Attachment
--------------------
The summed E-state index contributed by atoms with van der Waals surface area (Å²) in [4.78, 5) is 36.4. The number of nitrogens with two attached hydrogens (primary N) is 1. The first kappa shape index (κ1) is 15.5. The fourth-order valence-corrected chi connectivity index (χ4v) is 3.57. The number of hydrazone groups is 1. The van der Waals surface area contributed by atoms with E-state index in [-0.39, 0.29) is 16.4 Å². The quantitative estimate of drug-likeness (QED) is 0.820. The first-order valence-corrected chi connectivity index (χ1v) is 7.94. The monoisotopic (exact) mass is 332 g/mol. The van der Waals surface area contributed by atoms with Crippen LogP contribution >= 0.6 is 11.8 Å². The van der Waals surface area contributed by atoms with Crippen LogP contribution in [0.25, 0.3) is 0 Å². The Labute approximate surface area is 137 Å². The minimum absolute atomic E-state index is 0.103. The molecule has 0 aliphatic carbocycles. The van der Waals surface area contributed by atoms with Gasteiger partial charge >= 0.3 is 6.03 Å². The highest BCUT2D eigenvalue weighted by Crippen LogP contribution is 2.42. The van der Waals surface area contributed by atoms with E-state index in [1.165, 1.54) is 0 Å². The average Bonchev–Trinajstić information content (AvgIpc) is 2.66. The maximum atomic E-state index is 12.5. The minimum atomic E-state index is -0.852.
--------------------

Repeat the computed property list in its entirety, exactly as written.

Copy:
The summed E-state index contributed by atoms with van der Waals surface area (Å²) in [4.78, 5) is 36.4. The number of nitrogens with two attached hydrogens (primary N) is 1. The first kappa shape index (κ1) is 15.5. The fourth-order valence-corrected chi connectivity index (χ4v) is 3.57. The number of hydrazone groups is 1. The van der Waals surface area contributed by atoms with E-state index in [-0.39, 0.29) is 16.4 Å². The quantitative estimate of drug-likeness (QED) is 0.820. The first-order valence-corrected chi connectivity index (χ1v) is 7.94. The monoisotopic (exact) mass is 332 g/mol. The van der Waals surface area contributed by atoms with Crippen LogP contribution >= 0.6 is 11.8 Å². The van der Waals surface area contributed by atoms with Crippen LogP contribution in [0.25, 0.3) is 0 Å². The Labute approximate surface area is 137 Å². The minimum absolute atomic E-state index is 0.103. The molecule has 0 aliphatic carbocycles. The van der Waals surface area contributed by atoms with Gasteiger partial charge >= 0.3 is 6.03 Å². The highest BCUT2D eigenvalue weighted by Crippen LogP contribution is 2.42. The van der Waals surface area contributed by atoms with E-state index in [1.165, 1.54) is 0 Å². The average Bonchev–Trinajstić information content (AvgIpc) is 2.66. The maximum atomic E-state index is 12.5. The minimum atomic E-state index is -0.852.